Exactly one year after the arrival of Whitehorse’s first Syrian refugee family, about 200 Yukoners gathered at the Wharf in downtown Whitehorse to mourn the deaths of six men killed at a mosque in Quebec City on Sunday.
People gathered in a circle around the totem pole near the corner of Main and Front streets on Monday evening, holding candles and bundled against the cold.
Muhammad Javed, the organizer of the Yukon Muslims Society, was first of a series of speakers that included Whitehorse Mayor Dan Curtis and deputy premier Ranj Pillai.
“The only way to overcome our fear and grief in these moments is through love and unity,” Javed said. “We are grateful to live in an open, welcoming society, and we hope that with the support of neighbours, friends, colleagues and fellow Canadians, Muslims in Quebec and aross the country will continue practising their faith without fear.”
Kwanlin Dun First Nation Chief Doris Bill spoke directly to Javed during her turn at the microphone.
“I just want to say to the Muslim community, you’re safe here,” she said. “We welcome you here. And I’m sorry, so sorry (for) what your community is going through right now.”
On Sunday evening, six men were killed by a shooter during evening prayers at a mosque in Quebec City. Alexandre Bissonnette, a 27-year-old university student, is the only suspect.
Raquel De Queiroz, who heads Yukon Cares, reminded the crowd that the Syrian refugee family her group sponsored arrived in Whitehorse exactly one year ago.
“And it was just a year ago that many of you were at the airport with big smiles, welcoming them,” she said. “It’s really tragic that we have to meet a year later, here, under these circumstances.”
After the speeches, those assembled observed a minute of silence, before placing their candles around the base of the totem pole. Many shook hands with Javed before they left.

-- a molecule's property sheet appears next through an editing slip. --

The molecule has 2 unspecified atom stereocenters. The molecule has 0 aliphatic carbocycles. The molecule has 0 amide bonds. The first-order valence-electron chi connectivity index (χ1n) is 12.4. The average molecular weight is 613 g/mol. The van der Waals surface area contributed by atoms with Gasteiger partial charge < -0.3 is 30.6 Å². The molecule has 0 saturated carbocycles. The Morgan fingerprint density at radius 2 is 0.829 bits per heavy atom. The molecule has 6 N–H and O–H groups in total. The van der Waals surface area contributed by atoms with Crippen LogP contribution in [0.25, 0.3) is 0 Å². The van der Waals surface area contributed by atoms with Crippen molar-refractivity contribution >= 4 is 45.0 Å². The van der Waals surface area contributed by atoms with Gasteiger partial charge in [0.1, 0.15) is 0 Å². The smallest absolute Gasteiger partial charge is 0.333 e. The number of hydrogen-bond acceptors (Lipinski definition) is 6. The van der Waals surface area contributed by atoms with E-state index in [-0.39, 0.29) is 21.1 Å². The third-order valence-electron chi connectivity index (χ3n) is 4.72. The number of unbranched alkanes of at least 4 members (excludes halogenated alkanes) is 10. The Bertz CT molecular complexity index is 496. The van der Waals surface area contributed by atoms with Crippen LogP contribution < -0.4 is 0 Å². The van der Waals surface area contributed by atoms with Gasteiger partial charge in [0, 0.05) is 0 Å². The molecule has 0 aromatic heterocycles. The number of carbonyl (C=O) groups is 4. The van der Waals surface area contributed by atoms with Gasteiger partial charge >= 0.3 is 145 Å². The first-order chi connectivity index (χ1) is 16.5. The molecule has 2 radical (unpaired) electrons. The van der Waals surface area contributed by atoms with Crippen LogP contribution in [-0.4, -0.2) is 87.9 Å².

Ian Smith said he had to attend the vigil after hearing the news. “I couldn’t believe it,” he said. “I was just in complete shock. It’s bad enough that you hear it in other places, never mind in our country. I’d like to think that we’re a little bit bigger than that.”
Javed said he felt inspired to see so many people turn up.
“In this sad moment, it makes me happy that so many people care about the pain, other people’s pain,” he told the News.
Though the tragedy in Quebec was the focus of Monday evening’s vigil, U.S. President Donald Trump’s recent travel ban, which applies to seven Muslim-majority countries, was clearly on people’s minds. Some spoke about it in small groups as they lingered on the Wharf.
Javed’s daughter, Fatima, said she’s about to go to optometry school in Chicago, and worries about what she’s been seeing in the news.
“It is discouraging as a Muslim. Especially as a young Muslim,” she said. “We’re trying to find our own identities as Muslims, and it’s discouraging when you see this around the world.”
But she said it meant a lot to see so many people attend the vigil in Whitehorse.
“When my family first came here, we were the only Muslim family,” she said. “So it’s been a long journey for us and to see that our community has our back, it’s really touching.”
On Tuesday, press secretary Sunny Patch told the News the Yukon government has heard from some Yukoners who are concerned about upcoming travel plans in the wake of the ban. She said people with concerns can contact Global Affairs Canada at 613-996-8885 or at firstname.lastname@example.org.
Yukon MP Larry Bagnell said he’s also heard from some Yukoners urging Canada to accept refugees who cannot now travel to the U.S., and he will pass those messages on to the federal immigration minister.
“I appreciate the sentiments of Yukoners that are welcoming and open,” he said.
Contact Maura Forrest at email@example.com